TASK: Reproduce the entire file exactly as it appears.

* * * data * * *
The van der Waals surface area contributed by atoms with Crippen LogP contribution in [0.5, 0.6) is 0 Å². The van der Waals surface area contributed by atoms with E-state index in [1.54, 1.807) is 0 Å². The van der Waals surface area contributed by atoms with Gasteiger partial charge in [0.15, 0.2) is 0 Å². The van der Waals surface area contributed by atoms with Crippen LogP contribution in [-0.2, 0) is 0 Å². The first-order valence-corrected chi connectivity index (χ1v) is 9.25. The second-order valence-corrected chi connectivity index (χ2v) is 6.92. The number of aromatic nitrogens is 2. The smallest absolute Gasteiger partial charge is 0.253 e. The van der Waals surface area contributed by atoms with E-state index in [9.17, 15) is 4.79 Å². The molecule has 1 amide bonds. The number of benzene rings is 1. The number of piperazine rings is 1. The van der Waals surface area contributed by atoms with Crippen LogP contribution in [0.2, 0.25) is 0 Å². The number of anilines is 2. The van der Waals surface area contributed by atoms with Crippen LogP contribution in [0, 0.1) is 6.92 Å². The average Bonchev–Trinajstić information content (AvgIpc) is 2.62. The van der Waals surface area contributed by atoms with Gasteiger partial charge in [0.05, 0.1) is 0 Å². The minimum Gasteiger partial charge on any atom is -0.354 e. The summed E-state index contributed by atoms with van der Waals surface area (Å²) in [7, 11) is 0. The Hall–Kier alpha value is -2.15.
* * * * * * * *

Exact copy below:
The van der Waals surface area contributed by atoms with Crippen LogP contribution in [0.5, 0.6) is 0 Å². The van der Waals surface area contributed by atoms with E-state index in [1.54, 1.807) is 0 Å². The van der Waals surface area contributed by atoms with Gasteiger partial charge in [0.15, 0.2) is 0 Å². The van der Waals surface area contributed by atoms with Crippen LogP contribution in [-0.2, 0) is 0 Å². The first-order valence-corrected chi connectivity index (χ1v) is 9.25. The second-order valence-corrected chi connectivity index (χ2v) is 6.92. The number of aromatic nitrogens is 2. The smallest absolute Gasteiger partial charge is 0.253 e. The van der Waals surface area contributed by atoms with E-state index in [9.17, 15) is 4.79 Å². The molecule has 1 amide bonds. The number of benzene rings is 1. The number of piperazine rings is 1. The van der Waals surface area contributed by atoms with Crippen LogP contribution in [0.2, 0.25) is 0 Å². The number of anilines is 2. The van der Waals surface area contributed by atoms with Crippen LogP contribution in [0, 0.1) is 6.92 Å². The average Bonchev–Trinajstić information content (AvgIpc) is 2.62. The van der Waals surface area contributed by atoms with Gasteiger partial charge in [0.05, 0.1) is 0 Å². The minimum Gasteiger partial charge on any atom is -0.354 e. The summed E-state index contributed by atoms with van der Waals surface area (Å²) in [7, 11) is 0. The Hall–Kier alpha value is -2.15.